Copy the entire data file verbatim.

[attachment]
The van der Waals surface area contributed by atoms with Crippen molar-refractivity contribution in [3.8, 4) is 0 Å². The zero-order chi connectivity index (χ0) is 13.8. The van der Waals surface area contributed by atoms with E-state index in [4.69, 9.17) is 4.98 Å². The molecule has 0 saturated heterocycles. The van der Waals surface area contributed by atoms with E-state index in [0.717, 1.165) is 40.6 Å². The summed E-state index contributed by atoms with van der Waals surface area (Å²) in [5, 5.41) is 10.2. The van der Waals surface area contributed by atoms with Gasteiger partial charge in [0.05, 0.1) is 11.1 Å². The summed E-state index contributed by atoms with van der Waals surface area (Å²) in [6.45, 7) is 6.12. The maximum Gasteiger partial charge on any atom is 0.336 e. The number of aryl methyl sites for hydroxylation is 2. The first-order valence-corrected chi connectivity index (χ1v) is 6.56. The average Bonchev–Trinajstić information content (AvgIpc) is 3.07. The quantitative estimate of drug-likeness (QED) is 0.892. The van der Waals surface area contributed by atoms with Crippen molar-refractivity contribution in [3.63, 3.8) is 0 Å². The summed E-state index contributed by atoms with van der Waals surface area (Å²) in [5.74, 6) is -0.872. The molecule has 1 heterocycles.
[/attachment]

The van der Waals surface area contributed by atoms with Crippen molar-refractivity contribution in [3.8, 4) is 0 Å². The zero-order chi connectivity index (χ0) is 13.8. The van der Waals surface area contributed by atoms with E-state index in [4.69, 9.17) is 4.98 Å². The molecule has 0 saturated heterocycles. The van der Waals surface area contributed by atoms with E-state index in [0.717, 1.165) is 40.6 Å². The summed E-state index contributed by atoms with van der Waals surface area (Å²) in [5, 5.41) is 10.2. The van der Waals surface area contributed by atoms with Gasteiger partial charge in [0.05, 0.1) is 11.1 Å². The summed E-state index contributed by atoms with van der Waals surface area (Å²) in [6.45, 7) is 6.12. The maximum Gasteiger partial charge on any atom is 0.336 e. The number of aryl methyl sites for hydroxylation is 2. The first-order valence-corrected chi connectivity index (χ1v) is 6.56. The average Bonchev–Trinajstić information content (AvgIpc) is 3.07. The quantitative estimate of drug-likeness (QED) is 0.892. The van der Waals surface area contributed by atoms with Crippen molar-refractivity contribution in [3.63, 3.8) is 0 Å². The summed E-state index contributed by atoms with van der Waals surface area (Å²) in [5.74, 6) is -0.872. The molecule has 1 heterocycles.